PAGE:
APRIL 26, 2013, Edutopia
“Jack tells me that lots of kids are doing way worse things, but you ignore them and pick on him.”
“Are you saying Mandy is a liar?”
“As far as I know, three kids did the same thing, yet Ben was the only one punished! Is that fair!”
“Really? We have no problems with her at home.”
In my seminars with educators on Handling Difficult Parents (the title of my book on this topic), I often begin by asking participants to call out words that come to mind which best describe parents who are difficult. There is no shortage, and none are positive: annoying, complaining, enabling, angry, unreasonable, disagreeable, offensive, aggressive, time-consuming and exhausting are among the most popular. I next ask them to consider how these very same characteristics can be viewed as positive and beneficial. After a few perplexing moments of reflection, these same parents are identified as assertive, strong-willed, resolute, spirited, persistent and determined. We then proceed to talk about how changing your thinking can turn some of your most difficult parents into your strongest allies. Here’s how.
View Difficult Parents as Misguided Advocates
Keep in mind that even an angry parent is better than an absent parent! While they can be very unpleasant, their anger often conveys advocacy. Virtually all parents, including most whose actions border on irrational, will cooperate if they really believe you care about their child, have their child’s interests at heart and respect them. One way to convey this is to say:
Ms. Parent, you sound very upset about what I did, and I would like an opportunity to explain. But before I do, I must tell you how lucky your child is to have a parent who cares as deeply as you do about her to be as angry at me as you are today. It tells me that you will accept and expect nothing less than the best from me, and if you have similarly high expectations of your child, I feel certain that we can find the best solution for her.
View Difficult Parents as Having Something to Teach You
I remember Mrs. Skinner, whose presence and complaints made teachers of her developmentally disabled and learning impaired son roll their eyes upon seeing her. She was ornery, sarcastic and caustic. She always found the cloud in every silver lining, yet once I got past her abrasive manner, I was able to learn a lot about how to help Davey. Among other things, she explained how he was much better able to remember things when she sang rather than told him directions. Her input was instrumental in getting me to realize how powerful music could be in teaching content. Perhaps even more important was coming to realize how demanding and stressful life was for her in trying to provide for her very needy child.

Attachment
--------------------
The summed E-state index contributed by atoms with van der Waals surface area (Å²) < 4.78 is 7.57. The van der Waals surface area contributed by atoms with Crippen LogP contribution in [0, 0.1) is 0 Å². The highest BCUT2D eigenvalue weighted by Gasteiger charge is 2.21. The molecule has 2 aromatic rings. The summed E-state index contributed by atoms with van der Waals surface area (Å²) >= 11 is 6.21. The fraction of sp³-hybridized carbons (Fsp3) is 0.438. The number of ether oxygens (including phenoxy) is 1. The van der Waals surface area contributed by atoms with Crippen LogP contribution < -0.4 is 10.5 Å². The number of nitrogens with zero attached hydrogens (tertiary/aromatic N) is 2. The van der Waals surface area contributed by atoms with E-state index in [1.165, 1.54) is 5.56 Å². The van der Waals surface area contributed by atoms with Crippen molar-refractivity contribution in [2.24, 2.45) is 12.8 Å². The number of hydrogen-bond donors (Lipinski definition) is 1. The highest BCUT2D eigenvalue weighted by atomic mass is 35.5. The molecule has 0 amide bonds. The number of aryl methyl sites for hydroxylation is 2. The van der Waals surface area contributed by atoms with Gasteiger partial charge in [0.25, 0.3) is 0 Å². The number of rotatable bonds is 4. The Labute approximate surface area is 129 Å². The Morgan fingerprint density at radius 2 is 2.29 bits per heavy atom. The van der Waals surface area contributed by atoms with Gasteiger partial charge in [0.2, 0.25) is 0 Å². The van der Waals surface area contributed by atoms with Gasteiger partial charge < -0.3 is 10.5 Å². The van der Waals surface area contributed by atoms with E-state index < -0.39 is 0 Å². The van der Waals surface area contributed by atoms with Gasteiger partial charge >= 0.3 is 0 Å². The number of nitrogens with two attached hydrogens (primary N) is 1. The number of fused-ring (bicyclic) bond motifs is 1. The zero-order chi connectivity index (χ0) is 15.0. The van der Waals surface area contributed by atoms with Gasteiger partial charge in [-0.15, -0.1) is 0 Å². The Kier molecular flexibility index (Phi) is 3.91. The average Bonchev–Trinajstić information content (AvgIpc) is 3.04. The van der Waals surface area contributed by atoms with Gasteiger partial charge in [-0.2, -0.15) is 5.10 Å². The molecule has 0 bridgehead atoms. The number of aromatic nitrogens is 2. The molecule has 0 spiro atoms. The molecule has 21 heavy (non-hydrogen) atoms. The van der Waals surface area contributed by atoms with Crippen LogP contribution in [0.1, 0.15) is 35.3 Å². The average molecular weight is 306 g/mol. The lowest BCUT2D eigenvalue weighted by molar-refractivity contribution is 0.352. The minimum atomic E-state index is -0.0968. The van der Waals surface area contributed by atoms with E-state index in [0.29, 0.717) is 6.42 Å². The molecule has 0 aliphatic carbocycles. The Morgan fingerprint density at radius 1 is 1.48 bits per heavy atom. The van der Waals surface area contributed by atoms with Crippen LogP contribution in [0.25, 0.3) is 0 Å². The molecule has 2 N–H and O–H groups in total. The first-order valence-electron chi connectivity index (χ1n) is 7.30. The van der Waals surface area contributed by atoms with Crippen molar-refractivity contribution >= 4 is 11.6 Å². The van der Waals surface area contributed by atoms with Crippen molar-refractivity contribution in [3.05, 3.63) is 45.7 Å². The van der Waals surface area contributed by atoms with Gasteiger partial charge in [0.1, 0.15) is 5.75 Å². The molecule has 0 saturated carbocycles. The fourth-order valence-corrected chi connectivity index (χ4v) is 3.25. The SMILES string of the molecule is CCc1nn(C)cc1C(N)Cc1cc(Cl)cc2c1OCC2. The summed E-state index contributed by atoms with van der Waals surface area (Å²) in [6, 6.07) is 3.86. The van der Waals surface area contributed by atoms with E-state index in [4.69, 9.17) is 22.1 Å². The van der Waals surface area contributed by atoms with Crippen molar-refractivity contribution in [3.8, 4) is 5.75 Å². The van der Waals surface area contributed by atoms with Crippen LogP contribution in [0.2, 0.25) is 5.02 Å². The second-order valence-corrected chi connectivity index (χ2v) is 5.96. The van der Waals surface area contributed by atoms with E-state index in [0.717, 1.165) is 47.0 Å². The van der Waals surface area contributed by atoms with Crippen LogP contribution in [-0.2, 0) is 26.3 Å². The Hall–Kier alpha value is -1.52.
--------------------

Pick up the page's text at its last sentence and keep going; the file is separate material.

Keep the Focus on Their Child
If parents complain about unfair treatment towards their child and offer examples to support their conclusion, acknowledge that you often do different things with different students because you want to help each become moresuccessful or learn more about responsibility. Then turn the focus back where it belongs. For example:
My belief is that this was the best solution for your child. Did I or did I not miss the boat with your child? Can you suggest better ways to help your child improve?
Share Honey Before Vinegar
It is a lot easier to get parents to become part of the solution when you express how their child is an asset in class. For example:
Trevor can be a delight in class especially when he participates in class discussions. He often has important things to say, and my challenge is trying to figure out how to best work with him when he doesn’t get his way. I am hoping that you can help me with this.
Genuinely Acknowledge Concern — Listen!
If a parent puts the blame on you, hear it as an expression of their concern and agree that there may a basis for it. For example:
Parent: I think he’s bored! He says he hates school and you pick on him a lot.
Teacher: I’m sorry to hear that, and I’d like to fix that if I can. It is always my goal to have every one of my students feel good about being here, and if either you or he has any ideas about how I can make things work better for him, I’d like to know.
Appreciate Suggestions and Re-establish Limits
If suggestions are offered that you consider viable, let the parent know you plan to try them. If not, let them know why not:
As much as I wish I could, here’s why I couldn’t (or wouldn’t) be able to do that in the classroom.
Conclude by re-establishing limits. For example:
Whether Trever is bored or not, I am sure you agree that we need to help him find better ways to express himself so that he will be more successful in school, and will be seen by others as the really good person we both know he can be.